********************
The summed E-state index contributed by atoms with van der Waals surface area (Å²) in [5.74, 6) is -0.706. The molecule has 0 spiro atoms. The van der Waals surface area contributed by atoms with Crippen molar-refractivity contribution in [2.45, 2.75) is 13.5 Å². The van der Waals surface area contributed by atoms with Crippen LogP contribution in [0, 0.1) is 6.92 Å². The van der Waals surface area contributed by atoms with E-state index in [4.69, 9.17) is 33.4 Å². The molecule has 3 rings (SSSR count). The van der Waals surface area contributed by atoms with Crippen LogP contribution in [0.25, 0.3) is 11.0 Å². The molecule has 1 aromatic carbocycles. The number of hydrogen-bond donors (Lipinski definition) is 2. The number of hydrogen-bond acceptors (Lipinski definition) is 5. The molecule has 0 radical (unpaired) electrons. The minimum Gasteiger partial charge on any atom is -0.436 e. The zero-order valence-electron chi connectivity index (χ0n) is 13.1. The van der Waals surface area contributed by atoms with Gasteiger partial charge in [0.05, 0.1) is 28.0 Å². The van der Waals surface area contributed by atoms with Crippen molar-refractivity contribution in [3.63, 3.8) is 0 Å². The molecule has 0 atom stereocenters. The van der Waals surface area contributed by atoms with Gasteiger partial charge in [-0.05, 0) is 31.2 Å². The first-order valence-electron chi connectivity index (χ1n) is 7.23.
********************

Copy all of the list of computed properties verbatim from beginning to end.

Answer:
The summed E-state index contributed by atoms with van der Waals surface area (Å²) in [5.74, 6) is -0.706. The molecule has 0 spiro atoms. The van der Waals surface area contributed by atoms with Crippen molar-refractivity contribution in [2.45, 2.75) is 13.5 Å². The van der Waals surface area contributed by atoms with Crippen LogP contribution in [0, 0.1) is 6.92 Å². The van der Waals surface area contributed by atoms with E-state index in [4.69, 9.17) is 33.4 Å². The molecule has 3 rings (SSSR count). The van der Waals surface area contributed by atoms with Crippen LogP contribution in [0.25, 0.3) is 11.0 Å². The molecule has 1 aromatic carbocycles. The number of hydrogen-bond donors (Lipinski definition) is 2. The number of hydrogen-bond acceptors (Lipinski definition) is 5. The molecule has 0 radical (unpaired) electrons. The minimum Gasteiger partial charge on any atom is -0.436 e. The zero-order valence-electron chi connectivity index (χ0n) is 13.1. The van der Waals surface area contributed by atoms with Gasteiger partial charge in [0.05, 0.1) is 28.0 Å². The van der Waals surface area contributed by atoms with Crippen molar-refractivity contribution in [3.63, 3.8) is 0 Å². The molecule has 0 atom stereocenters. The van der Waals surface area contributed by atoms with Gasteiger partial charge in [-0.05, 0) is 31.2 Å². The first-order valence-electron chi connectivity index (χ1n) is 7.23.